You probably remember the 1989 Disney film, Honey, I Shrunk the Kids, in which a quirky scientist invents an electromagnetic shrinking machine and accidentally shrinks his kids and two neighbor teens to the size of insects. Cleaning his lab floor, the father sweeps up the four teens and tosses them into the backyard where they are left to fend for themselves. The scientist and his wife frantically search for the children.
If you’re like a lot of Bible college leaders, you may feel a bit like this scientist and his wife, searching for your lost donors. Many Bible college presidents tells us the number of people who support their colleges has plateaued or dropped in recent years.
There are a number of reasons for a shrinking donor-base—poor cultivation of current donors, inadequate methods of reactivating those who have stopped giving, etc. However, one key reason is inadequate priority given to acquiring new donors.
In a recent survey of Bible college fundraising, Advocace discovered that nearly six in ten (57%) of Bible colleges have no or very infrequent campaigns to acquire new donors. With an aging donor-base, this becomes a particularly critical problem.
Those colleges that initiate donor acquisition programs have found the most productive sources for new names are:
- Local churches
- Referrals from current donors
- Referrals from staff families and friends
Don’t Shrink Your Database
Here are several ways you can counter the trend of a shrinking donor-base:
- Set a high priority on new donor acquisition.
We know one Bible college that decided to make new donor acquisition an extremely high priority one year and saw a significant increase in the number of new donors.
- Encourage your faculty and student life staff to teach students the importance of stewardship.
Create a culture of stewardship on campus. Give students small ways they can give to help others while still in college. One Bible college president gives all new graduates a crisp, new $5 bill at graduation and encourages them to return it to the college, hopefully with a little extra added.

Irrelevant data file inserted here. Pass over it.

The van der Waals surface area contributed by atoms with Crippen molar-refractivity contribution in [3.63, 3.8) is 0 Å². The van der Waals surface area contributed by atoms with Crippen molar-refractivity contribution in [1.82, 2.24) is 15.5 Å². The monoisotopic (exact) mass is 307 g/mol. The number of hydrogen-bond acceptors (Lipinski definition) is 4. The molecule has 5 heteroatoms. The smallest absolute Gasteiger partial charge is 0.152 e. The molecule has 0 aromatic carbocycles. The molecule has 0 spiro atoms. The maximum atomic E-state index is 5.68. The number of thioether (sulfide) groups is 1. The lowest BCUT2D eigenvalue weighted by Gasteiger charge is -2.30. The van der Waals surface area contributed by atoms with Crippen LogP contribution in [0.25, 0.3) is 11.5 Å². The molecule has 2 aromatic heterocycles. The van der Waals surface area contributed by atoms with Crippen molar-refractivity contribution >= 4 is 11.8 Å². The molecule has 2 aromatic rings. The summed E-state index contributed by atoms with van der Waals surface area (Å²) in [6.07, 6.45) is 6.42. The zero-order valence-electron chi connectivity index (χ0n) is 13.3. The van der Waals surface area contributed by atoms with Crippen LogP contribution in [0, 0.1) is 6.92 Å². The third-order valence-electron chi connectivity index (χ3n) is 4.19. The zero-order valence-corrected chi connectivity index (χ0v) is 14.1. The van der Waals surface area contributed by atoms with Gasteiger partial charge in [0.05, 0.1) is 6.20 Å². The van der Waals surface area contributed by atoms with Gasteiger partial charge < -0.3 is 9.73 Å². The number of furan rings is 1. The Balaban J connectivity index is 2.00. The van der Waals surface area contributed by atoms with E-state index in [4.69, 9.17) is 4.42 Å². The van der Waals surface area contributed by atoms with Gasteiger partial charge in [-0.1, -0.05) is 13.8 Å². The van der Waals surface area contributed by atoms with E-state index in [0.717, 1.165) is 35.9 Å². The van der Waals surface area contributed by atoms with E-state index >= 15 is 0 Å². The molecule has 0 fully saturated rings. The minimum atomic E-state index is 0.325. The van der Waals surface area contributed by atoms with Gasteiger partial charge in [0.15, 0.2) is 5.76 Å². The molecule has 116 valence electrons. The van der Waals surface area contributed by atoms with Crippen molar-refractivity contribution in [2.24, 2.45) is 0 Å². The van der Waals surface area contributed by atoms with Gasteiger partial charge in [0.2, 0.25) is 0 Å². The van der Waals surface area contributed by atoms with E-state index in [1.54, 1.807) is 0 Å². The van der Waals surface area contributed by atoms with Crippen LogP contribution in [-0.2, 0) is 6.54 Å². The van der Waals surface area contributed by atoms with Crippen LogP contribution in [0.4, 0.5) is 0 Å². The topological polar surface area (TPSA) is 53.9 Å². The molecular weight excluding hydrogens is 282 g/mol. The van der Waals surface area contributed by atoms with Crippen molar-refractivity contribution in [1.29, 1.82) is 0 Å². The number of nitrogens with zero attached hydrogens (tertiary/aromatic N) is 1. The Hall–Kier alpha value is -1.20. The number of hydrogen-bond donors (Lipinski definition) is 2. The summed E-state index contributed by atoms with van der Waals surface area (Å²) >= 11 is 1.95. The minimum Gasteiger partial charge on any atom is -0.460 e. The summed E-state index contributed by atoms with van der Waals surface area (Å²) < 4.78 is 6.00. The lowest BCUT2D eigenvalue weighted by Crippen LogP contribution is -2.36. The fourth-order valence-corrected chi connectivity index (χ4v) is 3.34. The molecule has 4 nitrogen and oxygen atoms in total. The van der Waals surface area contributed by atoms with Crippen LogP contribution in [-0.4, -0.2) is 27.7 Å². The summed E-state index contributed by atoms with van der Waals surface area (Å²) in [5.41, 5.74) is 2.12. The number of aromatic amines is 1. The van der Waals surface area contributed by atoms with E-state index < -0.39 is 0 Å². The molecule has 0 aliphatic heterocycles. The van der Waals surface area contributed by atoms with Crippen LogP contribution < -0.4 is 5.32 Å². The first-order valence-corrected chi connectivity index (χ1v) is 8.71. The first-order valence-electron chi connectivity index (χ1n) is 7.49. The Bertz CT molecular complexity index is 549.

- Involve faculty and staff in raising funds for the college by encouraging them to refer you to family and friends who may be interested in giving.
One college president encourages faculty and staff to give to their institution and then treats any who give at the major donor level just as special as he treats a major donor from outside the organization.
- Continue to build strong relationships with current donors, particularly those who have invested a great deal in your college.
Look for ways to foster a vision among donors for a lifestyle of stewardship. Show them how they can be good stewards of the relationships they have with family members and friends by introducing them to the vision for your college.
Growing your donor-base is hard work. But placing a high priority on doing so and implementing some creative ways to develop a culture of stewardship on campus and among donors will be richly rewarding.
Is your donor-base shrinking? Download our Higher Education Development Outlook Major Donor and Annual Fund Reports and start to reverse the shrinking effect today!
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